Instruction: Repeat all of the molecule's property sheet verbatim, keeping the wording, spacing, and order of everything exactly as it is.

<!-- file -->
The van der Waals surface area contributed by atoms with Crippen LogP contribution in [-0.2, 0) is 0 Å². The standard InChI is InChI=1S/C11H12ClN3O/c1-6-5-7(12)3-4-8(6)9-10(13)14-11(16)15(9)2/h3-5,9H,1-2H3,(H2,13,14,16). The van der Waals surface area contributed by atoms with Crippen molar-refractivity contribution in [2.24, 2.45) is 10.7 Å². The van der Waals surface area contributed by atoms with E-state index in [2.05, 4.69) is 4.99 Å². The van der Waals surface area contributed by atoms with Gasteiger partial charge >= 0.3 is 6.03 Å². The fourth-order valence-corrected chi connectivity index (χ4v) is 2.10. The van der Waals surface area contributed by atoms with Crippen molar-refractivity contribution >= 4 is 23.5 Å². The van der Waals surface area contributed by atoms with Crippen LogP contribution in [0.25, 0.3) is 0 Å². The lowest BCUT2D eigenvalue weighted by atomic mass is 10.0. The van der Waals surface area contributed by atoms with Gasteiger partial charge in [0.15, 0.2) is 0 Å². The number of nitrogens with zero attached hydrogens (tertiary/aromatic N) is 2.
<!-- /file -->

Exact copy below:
The van der Waals surface area contributed by atoms with Crippen LogP contribution in [-0.2, 0) is 0 Å². The standard InChI is InChI=1S/C11H12ClN3O/c1-6-5-7(12)3-4-8(6)9-10(13)14-11(16)15(9)2/h3-5,9H,1-2H3,(H2,13,14,16). The van der Waals surface area contributed by atoms with Crippen molar-refractivity contribution in [2.24, 2.45) is 10.7 Å². The van der Waals surface area contributed by atoms with E-state index in [2.05, 4.69) is 4.99 Å². The van der Waals surface area contributed by atoms with Gasteiger partial charge >= 0.3 is 6.03 Å². The fourth-order valence-corrected chi connectivity index (χ4v) is 2.10. The van der Waals surface area contributed by atoms with Crippen molar-refractivity contribution >= 4 is 23.5 Å². The van der Waals surface area contributed by atoms with Crippen LogP contribution in [0.25, 0.3) is 0 Å². The lowest BCUT2D eigenvalue weighted by atomic mass is 10.0. The van der Waals surface area contributed by atoms with Gasteiger partial charge in [0.15, 0.2) is 0 Å². The number of nitrogens with zero attached hydrogens (tertiary/aromatic N) is 2.